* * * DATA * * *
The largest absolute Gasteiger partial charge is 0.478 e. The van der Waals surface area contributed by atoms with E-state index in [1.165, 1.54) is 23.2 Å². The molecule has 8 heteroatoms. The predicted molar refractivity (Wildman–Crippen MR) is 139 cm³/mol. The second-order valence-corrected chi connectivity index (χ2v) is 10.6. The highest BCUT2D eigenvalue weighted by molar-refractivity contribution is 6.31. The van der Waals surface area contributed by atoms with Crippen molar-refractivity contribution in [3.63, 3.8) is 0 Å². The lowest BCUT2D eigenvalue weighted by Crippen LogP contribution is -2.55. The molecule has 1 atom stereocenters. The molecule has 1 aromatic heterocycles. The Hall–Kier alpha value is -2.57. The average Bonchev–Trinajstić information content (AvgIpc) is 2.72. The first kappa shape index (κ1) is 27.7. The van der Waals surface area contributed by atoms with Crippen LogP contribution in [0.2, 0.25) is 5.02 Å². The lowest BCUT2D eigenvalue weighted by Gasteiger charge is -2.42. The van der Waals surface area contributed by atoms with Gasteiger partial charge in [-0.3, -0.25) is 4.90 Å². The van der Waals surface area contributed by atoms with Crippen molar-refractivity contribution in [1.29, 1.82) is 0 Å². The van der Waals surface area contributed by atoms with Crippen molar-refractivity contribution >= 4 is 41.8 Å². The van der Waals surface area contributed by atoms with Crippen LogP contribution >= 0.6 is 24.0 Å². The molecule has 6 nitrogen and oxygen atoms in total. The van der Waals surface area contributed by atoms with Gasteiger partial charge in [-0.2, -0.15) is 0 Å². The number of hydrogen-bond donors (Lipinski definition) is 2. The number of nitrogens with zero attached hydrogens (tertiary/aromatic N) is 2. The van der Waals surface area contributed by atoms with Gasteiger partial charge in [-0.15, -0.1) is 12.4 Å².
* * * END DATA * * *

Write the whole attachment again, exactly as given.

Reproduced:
The largest absolute Gasteiger partial charge is 0.478 e. The van der Waals surface area contributed by atoms with E-state index in [1.165, 1.54) is 23.2 Å². The molecule has 8 heteroatoms. The predicted molar refractivity (Wildman–Crippen MR) is 139 cm³/mol. The second-order valence-corrected chi connectivity index (χ2v) is 10.6. The highest BCUT2D eigenvalue weighted by molar-refractivity contribution is 6.31. The van der Waals surface area contributed by atoms with Crippen molar-refractivity contribution in [3.63, 3.8) is 0 Å². The lowest BCUT2D eigenvalue weighted by Crippen LogP contribution is -2.55. The molecule has 1 atom stereocenters. The molecule has 1 aromatic heterocycles. The Hall–Kier alpha value is -2.57. The average Bonchev–Trinajstić information content (AvgIpc) is 2.72. The first kappa shape index (κ1) is 27.7. The van der Waals surface area contributed by atoms with Crippen LogP contribution in [0.2, 0.25) is 5.02 Å². The lowest BCUT2D eigenvalue weighted by Gasteiger charge is -2.42. The van der Waals surface area contributed by atoms with Gasteiger partial charge in [-0.3, -0.25) is 4.90 Å². The van der Waals surface area contributed by atoms with Crippen molar-refractivity contribution in [1.29, 1.82) is 0 Å². The van der Waals surface area contributed by atoms with Crippen molar-refractivity contribution >= 4 is 41.8 Å². The van der Waals surface area contributed by atoms with Crippen LogP contribution >= 0.6 is 24.0 Å². The molecule has 6 nitrogen and oxygen atoms in total. The van der Waals surface area contributed by atoms with Gasteiger partial charge in [-0.2, -0.15) is 0 Å². The number of hydrogen-bond donors (Lipinski definition) is 2. The number of nitrogens with zero attached hydrogens (tertiary/aromatic N) is 2. The van der Waals surface area contributed by atoms with Gasteiger partial charge in [-0.15, -0.1) is 12.4 Å².